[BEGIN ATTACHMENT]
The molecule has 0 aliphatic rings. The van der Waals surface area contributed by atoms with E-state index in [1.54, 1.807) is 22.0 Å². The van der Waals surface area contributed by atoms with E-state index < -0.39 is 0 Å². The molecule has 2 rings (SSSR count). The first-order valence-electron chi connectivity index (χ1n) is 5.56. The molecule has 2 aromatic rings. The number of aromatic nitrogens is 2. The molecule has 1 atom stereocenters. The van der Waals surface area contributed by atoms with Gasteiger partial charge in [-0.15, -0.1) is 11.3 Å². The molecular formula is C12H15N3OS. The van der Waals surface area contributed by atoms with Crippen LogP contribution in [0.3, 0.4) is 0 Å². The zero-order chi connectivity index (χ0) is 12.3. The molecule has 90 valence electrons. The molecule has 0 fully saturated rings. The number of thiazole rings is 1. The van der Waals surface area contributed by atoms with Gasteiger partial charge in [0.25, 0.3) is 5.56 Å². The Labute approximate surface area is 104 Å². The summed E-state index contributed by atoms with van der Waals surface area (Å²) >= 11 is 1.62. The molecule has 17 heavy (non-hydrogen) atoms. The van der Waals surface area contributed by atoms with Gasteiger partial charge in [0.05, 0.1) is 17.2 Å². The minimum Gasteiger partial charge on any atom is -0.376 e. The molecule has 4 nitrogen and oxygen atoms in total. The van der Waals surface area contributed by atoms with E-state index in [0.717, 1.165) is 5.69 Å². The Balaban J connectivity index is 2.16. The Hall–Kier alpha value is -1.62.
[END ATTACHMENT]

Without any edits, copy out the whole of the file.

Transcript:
The molecule has 0 aliphatic rings. The van der Waals surface area contributed by atoms with E-state index in [1.54, 1.807) is 22.0 Å². The van der Waals surface area contributed by atoms with E-state index < -0.39 is 0 Å². The molecule has 2 rings (SSSR count). The first-order valence-electron chi connectivity index (χ1n) is 5.56. The molecule has 2 aromatic rings. The number of aromatic nitrogens is 2. The molecule has 1 atom stereocenters. The van der Waals surface area contributed by atoms with Gasteiger partial charge in [-0.15, -0.1) is 11.3 Å². The molecular formula is C12H15N3OS. The van der Waals surface area contributed by atoms with Crippen LogP contribution in [0.3, 0.4) is 0 Å². The zero-order chi connectivity index (χ0) is 12.3. The molecule has 90 valence electrons. The molecule has 0 fully saturated rings. The number of thiazole rings is 1. The van der Waals surface area contributed by atoms with Gasteiger partial charge in [0.25, 0.3) is 5.56 Å². The Labute approximate surface area is 104 Å². The summed E-state index contributed by atoms with van der Waals surface area (Å²) >= 11 is 1.62. The molecule has 17 heavy (non-hydrogen) atoms. The van der Waals surface area contributed by atoms with Gasteiger partial charge in [0.05, 0.1) is 17.2 Å². The minimum Gasteiger partial charge on any atom is -0.376 e. The molecule has 4 nitrogen and oxygen atoms in total. The van der Waals surface area contributed by atoms with E-state index in [0.717, 1.165) is 5.69 Å². The Balaban J connectivity index is 2.16. The Hall–Kier alpha value is -1.62.